Tessa Hughes is a journalism sophomore and Mustang News columnist. The views expressed do not necessarily represent those of Mustang News.
College is expensive, so imagine having to pay more for your education in order to finance students other than yourself. This is what Cal Poly is having current out-of-state students do as of this fall. While the program that the money subsidizes is noble, the university is supporting certain students at the cost of others.
This year’s out-of-state freshman class now pays an additional $2,010 every year under the guise of an “opportunity fee,” bringing the total to $23,832 for tuition and fees alone per year.
Portions of this new fee are going directly to the Cal Poly Scholars program. This program, according to the university’s website, “seeks to recruit and retain high-achieving, low-income students from California schools while providing support through financial, academic, and community resources.” Well, these “community” resources are their fellow students.
Now, the program put in place is phenomenal. It is a great way to help support students who come from difficult circumstances. However, by funneling a portion of the money from the opportunity fee directly into the Scholar’s program, the university is prioritizing certain students over others in a very apparent way — they are essentially telling out-of-state students that they are less important than every other student.
The university is using this fee as one of its famous diversity pushes. In an interview with Mustang News last year, University President Jeffery Armstrong said, “The goal is to remove the barrier for our low-income students. They also happen to be the most diverse students.”
The lack of diversity on campus is not the fault of the out-of-state students, but of the school. Yet, it is the students that are paying the price.
Cal Poly needs to be more diverse, but up-charging out-of-state students isn’t the answer. By doing this, the university is also ignoring the diversity that out-of-state students bring to the table. The answer is admitting more students from diverse backgrounds and cultivating an environment where these students can feel safe.
This plan ignores low-income students that aren’t from California. Out-of-state students might feel more inclined to pay more if it were going to help represent more students similar to them.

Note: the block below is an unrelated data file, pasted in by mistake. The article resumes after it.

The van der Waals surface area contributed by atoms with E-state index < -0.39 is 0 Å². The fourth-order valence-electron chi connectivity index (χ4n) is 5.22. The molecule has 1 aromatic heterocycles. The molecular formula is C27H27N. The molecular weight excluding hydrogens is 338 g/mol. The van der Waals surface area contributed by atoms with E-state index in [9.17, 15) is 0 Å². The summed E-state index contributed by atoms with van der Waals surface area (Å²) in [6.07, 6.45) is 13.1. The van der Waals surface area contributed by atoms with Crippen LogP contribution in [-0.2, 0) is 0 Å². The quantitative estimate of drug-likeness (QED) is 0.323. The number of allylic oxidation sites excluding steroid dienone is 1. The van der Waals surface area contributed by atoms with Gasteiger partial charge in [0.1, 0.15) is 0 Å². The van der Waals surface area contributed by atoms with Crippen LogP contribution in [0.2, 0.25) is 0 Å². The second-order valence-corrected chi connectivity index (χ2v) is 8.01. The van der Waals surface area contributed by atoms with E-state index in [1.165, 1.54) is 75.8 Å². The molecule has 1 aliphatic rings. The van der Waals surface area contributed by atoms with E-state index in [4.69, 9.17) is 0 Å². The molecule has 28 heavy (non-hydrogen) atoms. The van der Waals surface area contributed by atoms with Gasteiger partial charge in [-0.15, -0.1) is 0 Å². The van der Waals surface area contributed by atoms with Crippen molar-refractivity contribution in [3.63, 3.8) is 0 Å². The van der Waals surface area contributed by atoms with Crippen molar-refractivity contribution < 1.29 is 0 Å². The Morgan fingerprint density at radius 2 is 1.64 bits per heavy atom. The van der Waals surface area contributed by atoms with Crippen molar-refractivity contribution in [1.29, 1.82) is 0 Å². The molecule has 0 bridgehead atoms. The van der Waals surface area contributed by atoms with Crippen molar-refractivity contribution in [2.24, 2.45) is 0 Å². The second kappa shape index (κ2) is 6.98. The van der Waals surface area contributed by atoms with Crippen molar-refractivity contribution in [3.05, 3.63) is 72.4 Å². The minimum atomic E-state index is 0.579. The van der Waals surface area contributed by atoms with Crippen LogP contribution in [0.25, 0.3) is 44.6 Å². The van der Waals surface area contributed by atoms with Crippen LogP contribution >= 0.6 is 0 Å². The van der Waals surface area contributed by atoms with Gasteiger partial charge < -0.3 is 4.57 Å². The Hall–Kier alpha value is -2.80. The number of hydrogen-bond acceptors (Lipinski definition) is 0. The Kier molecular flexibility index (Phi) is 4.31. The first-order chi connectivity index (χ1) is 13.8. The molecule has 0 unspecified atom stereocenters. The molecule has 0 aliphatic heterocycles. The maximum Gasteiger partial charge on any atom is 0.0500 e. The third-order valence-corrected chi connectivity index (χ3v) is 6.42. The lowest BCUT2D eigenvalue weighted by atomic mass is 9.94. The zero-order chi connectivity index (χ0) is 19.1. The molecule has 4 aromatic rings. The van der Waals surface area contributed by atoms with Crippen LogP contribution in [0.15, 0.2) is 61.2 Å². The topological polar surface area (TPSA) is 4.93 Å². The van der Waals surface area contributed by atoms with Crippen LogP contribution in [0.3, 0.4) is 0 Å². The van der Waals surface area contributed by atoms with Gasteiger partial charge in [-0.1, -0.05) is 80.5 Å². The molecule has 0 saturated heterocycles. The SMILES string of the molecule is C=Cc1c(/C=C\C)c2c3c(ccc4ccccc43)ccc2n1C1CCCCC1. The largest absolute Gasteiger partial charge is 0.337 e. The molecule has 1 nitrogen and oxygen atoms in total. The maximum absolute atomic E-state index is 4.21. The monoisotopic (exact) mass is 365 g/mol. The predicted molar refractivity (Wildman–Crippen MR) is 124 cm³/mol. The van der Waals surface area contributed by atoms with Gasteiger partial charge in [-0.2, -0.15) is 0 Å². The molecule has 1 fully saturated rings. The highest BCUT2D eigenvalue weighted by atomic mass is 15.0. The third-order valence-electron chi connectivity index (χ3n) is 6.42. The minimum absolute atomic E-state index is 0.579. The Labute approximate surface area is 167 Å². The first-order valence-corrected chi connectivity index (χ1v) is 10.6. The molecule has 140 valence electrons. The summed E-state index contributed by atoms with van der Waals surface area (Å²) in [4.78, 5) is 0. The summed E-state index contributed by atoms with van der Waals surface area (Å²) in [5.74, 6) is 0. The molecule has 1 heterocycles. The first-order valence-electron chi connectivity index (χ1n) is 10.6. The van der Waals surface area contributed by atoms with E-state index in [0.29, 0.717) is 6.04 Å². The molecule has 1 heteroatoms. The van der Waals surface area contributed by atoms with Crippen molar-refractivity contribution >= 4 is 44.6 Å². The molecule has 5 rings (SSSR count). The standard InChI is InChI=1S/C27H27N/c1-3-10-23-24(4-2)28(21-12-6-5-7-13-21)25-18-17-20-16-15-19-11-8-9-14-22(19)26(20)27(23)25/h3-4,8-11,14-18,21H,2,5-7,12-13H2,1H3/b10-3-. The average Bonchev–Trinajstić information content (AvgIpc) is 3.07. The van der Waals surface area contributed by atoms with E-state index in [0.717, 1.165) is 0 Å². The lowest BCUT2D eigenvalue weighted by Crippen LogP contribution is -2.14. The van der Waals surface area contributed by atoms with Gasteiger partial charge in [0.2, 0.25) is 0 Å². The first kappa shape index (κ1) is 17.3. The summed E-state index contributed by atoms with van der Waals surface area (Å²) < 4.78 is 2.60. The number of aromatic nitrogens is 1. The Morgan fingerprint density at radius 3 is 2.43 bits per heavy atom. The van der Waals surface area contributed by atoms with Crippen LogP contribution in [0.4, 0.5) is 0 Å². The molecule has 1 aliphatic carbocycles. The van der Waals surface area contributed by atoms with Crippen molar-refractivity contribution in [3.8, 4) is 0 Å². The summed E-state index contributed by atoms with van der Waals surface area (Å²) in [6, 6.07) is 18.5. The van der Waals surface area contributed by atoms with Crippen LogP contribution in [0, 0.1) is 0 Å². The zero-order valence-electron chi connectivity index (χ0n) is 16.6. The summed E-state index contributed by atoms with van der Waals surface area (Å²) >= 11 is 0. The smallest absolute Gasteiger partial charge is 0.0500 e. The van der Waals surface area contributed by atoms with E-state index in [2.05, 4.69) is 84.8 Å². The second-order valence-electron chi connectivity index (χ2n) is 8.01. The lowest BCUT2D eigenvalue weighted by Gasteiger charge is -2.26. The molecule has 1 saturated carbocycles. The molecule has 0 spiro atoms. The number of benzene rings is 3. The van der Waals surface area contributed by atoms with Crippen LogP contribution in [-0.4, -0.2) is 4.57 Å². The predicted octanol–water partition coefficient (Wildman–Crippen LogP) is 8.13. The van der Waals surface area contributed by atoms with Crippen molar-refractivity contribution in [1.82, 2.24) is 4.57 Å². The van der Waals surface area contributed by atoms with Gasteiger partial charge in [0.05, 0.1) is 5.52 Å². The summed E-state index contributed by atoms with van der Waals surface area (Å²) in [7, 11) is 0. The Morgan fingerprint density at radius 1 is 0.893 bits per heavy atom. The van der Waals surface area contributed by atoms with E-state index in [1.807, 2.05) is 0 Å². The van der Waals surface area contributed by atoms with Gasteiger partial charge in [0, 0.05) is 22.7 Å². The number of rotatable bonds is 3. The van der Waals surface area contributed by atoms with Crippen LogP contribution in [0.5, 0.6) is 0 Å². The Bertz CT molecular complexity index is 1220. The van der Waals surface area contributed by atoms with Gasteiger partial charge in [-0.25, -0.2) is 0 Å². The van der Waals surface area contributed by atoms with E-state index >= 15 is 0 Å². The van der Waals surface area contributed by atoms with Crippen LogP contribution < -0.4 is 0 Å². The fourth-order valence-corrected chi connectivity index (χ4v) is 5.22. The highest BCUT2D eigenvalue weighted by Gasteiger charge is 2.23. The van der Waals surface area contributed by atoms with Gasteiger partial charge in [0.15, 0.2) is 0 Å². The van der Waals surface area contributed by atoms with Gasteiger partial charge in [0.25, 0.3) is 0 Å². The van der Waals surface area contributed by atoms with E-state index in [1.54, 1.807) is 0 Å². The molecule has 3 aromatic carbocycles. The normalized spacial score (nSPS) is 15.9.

“If you are asking out-of-state students to pay more, it should cover the out-of-state students that are also low income,” out-of-state freshman Jack Sirich said. “I would feel less taken advantage of if it was for the entire country, but singling it down to solely California makes me feel like, yeah, [the school] is taking advantage or under-prioritizing me, [because] we generally have more money because we are paying to go out of state.”
This fee, which was initially introduced in February 2018, was meant for the out-of-state students for the fall of that year, but was put on hold due to student upset.
Mustang News reported that “the lack of transparency about the allocation of funds from the fee was a main issue to be addressed.”
In the original plan, students would be charged an additional $2,010 each year following the fee’s first year of instatement. This means out-of-state students this fall pay an annual fee of $4,020; the 2020 arrivals would pay $6,030; and the 2021 newcomers would pay $8,040 annually.
As they increase the fee each year, they might end up losing funding for the Cal Poly Scholars program because less out-of-state students will end up here. The school needs to find a balance that works to benefit its entire student body. A balance is also the only way the school will achieve their goal of true diversity.
At this point, the fee isn’t even the real issue. Rather, the problem lies in the fact that Cal Poly is yet again favoring students. The university got into this mess by not focusing on diversity, and they’re trying to get out of it by punishing those who did nothing wrong. On paper, this “opportunity fee” just looks bad.
Now, if the school needed more funding for their Scholars program, then they should have found it elsewhere. If they had taken money, for example, from another program and diverted that towards the Cal Poly Scholars program, then they could have instead put the money from the opportunity fee into the programs they withdrew other funds from. This way, the opportunity fee would be going towards a larger pool of resources that out-of-state students actually use. These campus resources are what make Cal Poly a truly great opportunity. The school would be gaining money, but it would be doing so in a way that does not show favoritism in the process.
The Scholars program is excellent in how it is benefiting and encouraging students, however, in the manor they are executing it they are isolating a lot of people. When it comes down to it, the fee isn’t the issue, it is how the school is handling their funds. Ultimately, students should not be expected to finance one another’s education. The university needs to change the allocation of their funding because discouraging other students in the process is not the way to do it.